....CONTINUED....The 2nd example is how to use the calculator correctly. Now I am sure I could run the times for the 1st one but I would not be using the right energy systems to achieve them and therefore defeating the point of training. Progression and let the adaptations occur.
On this point I would also add that you need to input times that are more relevant to the distance and energy systems you will need to be using. For example, it is generally recognised that a 10k has most relevance to your half marathon time because of this. I hate (sorry Lost Arrow!!) people inputting 5k times for half-marathon/marathons because they are completely different energy systems you are using and you are really stretching the accuracy of the calculators because of this.In the end you don't really need a Race Predictor if you have done the training and know what you are capable of.
Moral of the story. Pace Predictor not Race Predictor.
Clearly, a question, please? This may be showing my ignorance, but do I base the HM pace on my target time for the HM, or the current pace calculator estimate based on a recent race time?
Ratzer is 100% correct. I would also advise a training run/race every 10-14 days whereby you test yourself (I currently use a 3.25 mile course and a 6.04 mile course). This is to make sure you are adjusting your training paces accordingly. It's ok to have a time in mind but don't work backwards having inputted that time. It is a time you are training towards.
Just to give you a working example of the point I am trying to illustrate. I have a slightly ambitious, but not overly ambitious, target of 1hr 35 min in circa 3 months time. If I input this into McMillan this is what I get.
Endurance Workouts Pace/Mile Pace/K Recovery Jogs 9:14 to 9:44 5:44 to 6:03 Long Runs 8:14 to 9:14 5:07 to 5:44 Easy Runs 8:14 to 8:44 5:07 to 5:26 Stamina Workouts Pace/Mile Pace/K Steady-State Runs 7:20 to 7:33 4:33 to 4:41 Tempo Runs 7:02 to 7:20 4:22 to 4:33 Tempo Intervals 6:56 to 7:10 4:18 to 4:27
However, if I input a current time done yesterday on my circa 6.04 mile tester course (43 mins 55sec), this is what I get.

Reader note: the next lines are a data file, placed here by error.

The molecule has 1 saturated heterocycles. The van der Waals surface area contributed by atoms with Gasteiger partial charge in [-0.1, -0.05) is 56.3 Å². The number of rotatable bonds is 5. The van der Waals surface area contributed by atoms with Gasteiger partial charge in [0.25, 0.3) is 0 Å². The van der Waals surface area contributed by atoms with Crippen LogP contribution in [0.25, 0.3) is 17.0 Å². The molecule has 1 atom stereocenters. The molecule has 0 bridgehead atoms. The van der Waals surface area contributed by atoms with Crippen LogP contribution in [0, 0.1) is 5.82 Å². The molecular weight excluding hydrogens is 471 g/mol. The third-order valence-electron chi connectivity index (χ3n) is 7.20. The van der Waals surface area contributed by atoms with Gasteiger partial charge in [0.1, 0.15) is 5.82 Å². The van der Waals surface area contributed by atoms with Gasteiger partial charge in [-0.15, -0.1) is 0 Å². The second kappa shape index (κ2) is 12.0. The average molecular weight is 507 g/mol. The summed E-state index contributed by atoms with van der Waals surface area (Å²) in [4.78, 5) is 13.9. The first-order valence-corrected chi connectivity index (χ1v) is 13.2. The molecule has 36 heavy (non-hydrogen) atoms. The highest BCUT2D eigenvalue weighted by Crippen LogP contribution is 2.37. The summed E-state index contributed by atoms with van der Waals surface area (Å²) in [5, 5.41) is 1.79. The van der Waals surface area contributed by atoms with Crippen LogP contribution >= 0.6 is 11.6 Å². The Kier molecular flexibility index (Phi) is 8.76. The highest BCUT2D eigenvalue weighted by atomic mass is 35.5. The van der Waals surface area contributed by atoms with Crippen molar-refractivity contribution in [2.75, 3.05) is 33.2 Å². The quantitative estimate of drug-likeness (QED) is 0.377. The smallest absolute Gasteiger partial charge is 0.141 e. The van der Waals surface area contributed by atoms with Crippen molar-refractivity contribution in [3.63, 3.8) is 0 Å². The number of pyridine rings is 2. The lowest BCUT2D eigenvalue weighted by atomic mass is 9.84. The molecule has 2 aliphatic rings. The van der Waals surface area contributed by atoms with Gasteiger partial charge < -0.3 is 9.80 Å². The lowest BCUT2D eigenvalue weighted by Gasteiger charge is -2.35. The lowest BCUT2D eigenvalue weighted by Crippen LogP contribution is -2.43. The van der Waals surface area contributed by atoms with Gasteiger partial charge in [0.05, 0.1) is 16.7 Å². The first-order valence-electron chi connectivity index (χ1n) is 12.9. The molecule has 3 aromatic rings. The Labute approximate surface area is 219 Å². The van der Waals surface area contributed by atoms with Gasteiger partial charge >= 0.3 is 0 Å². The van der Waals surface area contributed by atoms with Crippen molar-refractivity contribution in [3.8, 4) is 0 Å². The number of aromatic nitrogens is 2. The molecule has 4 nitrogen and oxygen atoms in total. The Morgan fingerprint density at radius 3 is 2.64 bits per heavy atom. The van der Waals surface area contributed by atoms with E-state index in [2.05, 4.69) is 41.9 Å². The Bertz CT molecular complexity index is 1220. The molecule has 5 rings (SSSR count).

Endurance Workouts Pace/Mile Pace/K Recovery Jogs 9:37 to 10:07 5:58 to 6:17 Long Runs 8:37 to 9:37 5:21 to 5:58 Easy Runs 8:37 to 9:07 5:21 to 5:40 Stamina Workouts Pace/Mile Pace/K Steady-State Runs 7:41 to 7:55 4:47 to 4:55 Tempo Runs 7:22 to 7:41 4:35 to 4:47 Tempo Intervals 7:16 to 7:31 4:31 to 4:40
And 13.1M 1:40:41 (funnily enough more conservative than all the "Race Predictors")....CONTINUED BELOW...
Ah I see what you mean now. And we do disagree. No problem though - its always good to clarify why
For me 8 miles easy is rarely junk miles.
My definitition is - junk miles are miles run too fast for purpose. Usually between steady and MP (basically shagging yourself for improvements you would get by running more slowly).
Still not sure whether I have made myself clear!! The 8 miles is just an example, it could be any workout. I will try and clarify.
So say you have 5 sessions planned for the week. Long run, steady state, tempo,speed, and a recovery run.
Monday: 5 miles tempo
Tuesday: 6miles steady
Thursday: 5x1200m with 1 mile WU/CD
Friday: 4 miles Easy/Recovery
Sunday: 8 mile Long
Now say on Tuesday I don't like my legs. I can swap the 6 mile steady run with the 4 mile recovery run. In my definition therefore junk would mean adding additional workouts or workouts beyond that which is planned and which therefore serves no purpose, save having extra miles in the legs. Or tagging extra miles on to the end of a planned workout.